Equity & Inclusion Newsletter
Edition 2: October 2020
- This committee was established in 2018, and was recently renamed. We are in the process of finalizing an updated action plan and will share that with you.
- It is important that we are all aware of and thinking about the goals and commitments as a district that we are making to the work of equity, inclusivity, and diversity.
- The committee is comprised of administrators, certified and classified staff, families, students, and community members.
- If you are interested in joining, you can contact Benay Woodford: email@example.com
This work requires commitment on everyone's part in order to continuously foster welcoming and inclusive schools, with intentionality and positive impact.
Monthly Read Aloud Video
This book was read with permission from Lee & Low books.
Discussion questions will always be included to facilitate conversation. Use them by pausing the video to engage in dialogue. No matter your age, we hope you find both the read aloud videos and discussion opportunities to be valuable. The intention of the monthly read aloud is that we are building collective, common experiences across the district amongst students, families, and staff members - one read at a time.
Ideas to extend the read aloud:
- Link to book: She Was the First: The Trailblazing Life of Shirley Chisholm
- Research other women who have fun for president and/or vice president in the US
- Create an illustrated timeline of Shirley Chisholm's life, and research more about the events and issues from these time periods
- Come up with your own political campaign for presidency. What issues would you focus on? How would you help others? What would your slogan be?
Region 15 schools were closed October 12. Please take the opportunity to discuss Indigenous Peoples Day and Christopher Columbus with your child/ren.
Book recommendation: An Indigenous Peoples History of the United States for Young People
Age range: Young adult - adult!
Article recommendation: Indigenous Peoples' Day: Rethinking How We Celebrate American History
Recommended age range: The article offers information that can be discussed with all ages.
We find ourselves living in a country in a time of striking polarization, just before a presidential election. I hope this talk offers some moments of solace and collective grounding in what the language of being human really means, and how we can be sure we are using the language of being human with one another in Region 15.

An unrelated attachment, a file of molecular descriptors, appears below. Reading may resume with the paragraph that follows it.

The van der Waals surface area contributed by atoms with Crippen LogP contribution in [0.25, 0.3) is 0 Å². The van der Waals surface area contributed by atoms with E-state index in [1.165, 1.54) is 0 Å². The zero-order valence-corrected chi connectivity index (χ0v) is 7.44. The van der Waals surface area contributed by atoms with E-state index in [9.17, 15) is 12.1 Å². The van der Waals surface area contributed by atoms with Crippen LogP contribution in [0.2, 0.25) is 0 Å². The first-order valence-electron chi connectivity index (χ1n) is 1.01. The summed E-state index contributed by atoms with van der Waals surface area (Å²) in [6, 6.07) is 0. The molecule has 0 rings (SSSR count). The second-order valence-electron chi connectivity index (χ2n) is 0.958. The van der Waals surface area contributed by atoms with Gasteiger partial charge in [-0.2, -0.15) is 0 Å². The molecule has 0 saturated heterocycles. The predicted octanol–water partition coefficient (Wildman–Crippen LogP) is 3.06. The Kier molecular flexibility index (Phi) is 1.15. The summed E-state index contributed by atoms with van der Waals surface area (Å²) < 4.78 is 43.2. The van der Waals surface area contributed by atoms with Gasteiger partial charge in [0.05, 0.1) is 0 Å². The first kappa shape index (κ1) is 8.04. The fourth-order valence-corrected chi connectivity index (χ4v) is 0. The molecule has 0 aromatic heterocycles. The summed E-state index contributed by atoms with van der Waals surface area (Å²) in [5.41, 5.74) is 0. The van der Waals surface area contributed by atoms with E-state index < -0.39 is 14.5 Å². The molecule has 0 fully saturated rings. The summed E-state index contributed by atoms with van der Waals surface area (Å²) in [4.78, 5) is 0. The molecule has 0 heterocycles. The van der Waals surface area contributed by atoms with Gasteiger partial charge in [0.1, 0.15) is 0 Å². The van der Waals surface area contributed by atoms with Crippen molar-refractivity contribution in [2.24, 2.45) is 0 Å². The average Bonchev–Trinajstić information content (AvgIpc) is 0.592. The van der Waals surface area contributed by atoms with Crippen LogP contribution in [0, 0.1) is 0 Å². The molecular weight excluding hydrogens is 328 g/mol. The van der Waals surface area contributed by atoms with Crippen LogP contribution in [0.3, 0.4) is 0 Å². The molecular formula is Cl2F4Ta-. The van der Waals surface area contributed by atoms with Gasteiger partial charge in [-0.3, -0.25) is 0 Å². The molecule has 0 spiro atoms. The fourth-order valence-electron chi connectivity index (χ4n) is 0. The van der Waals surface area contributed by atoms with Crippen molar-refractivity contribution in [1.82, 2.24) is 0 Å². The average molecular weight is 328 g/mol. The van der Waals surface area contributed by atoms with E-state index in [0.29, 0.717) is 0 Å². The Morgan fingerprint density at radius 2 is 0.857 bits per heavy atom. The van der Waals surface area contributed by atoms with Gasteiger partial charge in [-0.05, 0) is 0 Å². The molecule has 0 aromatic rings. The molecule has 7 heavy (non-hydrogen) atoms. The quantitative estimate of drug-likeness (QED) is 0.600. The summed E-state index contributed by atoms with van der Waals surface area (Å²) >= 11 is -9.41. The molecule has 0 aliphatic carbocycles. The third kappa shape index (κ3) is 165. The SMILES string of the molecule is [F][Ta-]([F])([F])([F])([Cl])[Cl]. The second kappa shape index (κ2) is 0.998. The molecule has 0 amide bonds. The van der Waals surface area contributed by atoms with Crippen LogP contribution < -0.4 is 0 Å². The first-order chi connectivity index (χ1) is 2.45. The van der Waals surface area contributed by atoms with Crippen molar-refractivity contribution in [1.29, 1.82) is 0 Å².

Recommended age range: Grade 9-Adult
Recommended age range: Grade 9-Adult
Examples of recent work: Elementary Spotlight
While this is in no way exhaustive of the work being done related to inclusivity in our classrooms, below you'll find several share-outs of recent lessons in our elementary schools:
In a PreK class, students read the book We are All Alike, We are All Different as an introduction to our family theme. The students really got into discovering and talking about skin tones with peers and teachers, hair color and textures, and hobbies they each had. Continued focus on these areas supports the National Association for the Education of Young Children's anti-bias framework.
Kindergarten students, and many other classrooms at GES, read The Day You Begin by Jacqueline Woodson & Rafael Lopez and defined identity, diversity, and reflected on aspects of their own identities as well focused on applying accurate, respectful language when discussing various aspects of diversity.
2nd grade students focused on building a healthy sense of identity as well as appreciating others by reading the book The Crayon Box that Talked by Shane DeRolf. They compared themselves to the crayons in the story who come together in the end and realize that their picture is more beautiful when they work together. They shared ways in which each one of us are different, but that when they come together in the classroom, they make it a more beautiful place to be. They concluded that they do this by sharing experiences, talents, and strengths and offering support to one another throughout our day.
3rd grade students at LMES participated in lessons on examining stereotypes in books. The vocabulary words perspective, stereotypes, perpetuate, and dispel were introduced. They practiced analyzing whose perspective is included, whose is missing, how a person or group of people are portrayed, whether or not stereotypes are perpetuated or dispelled, and how to take action accordingly.
4th grade students examined culture as the system of meanings, beliefs, values, and behaviors through which we interpret experiences. They explored facets of their cultural identities and considered how this shapes the way they see the world.
Some 5th grade students are presently running for Kid Governor, a national award-winning civics program. This social action endeavor involves researching community issues and creating 3-point platforms to address them. A couple examples of platform topics involve social justice education and gender stereotypes.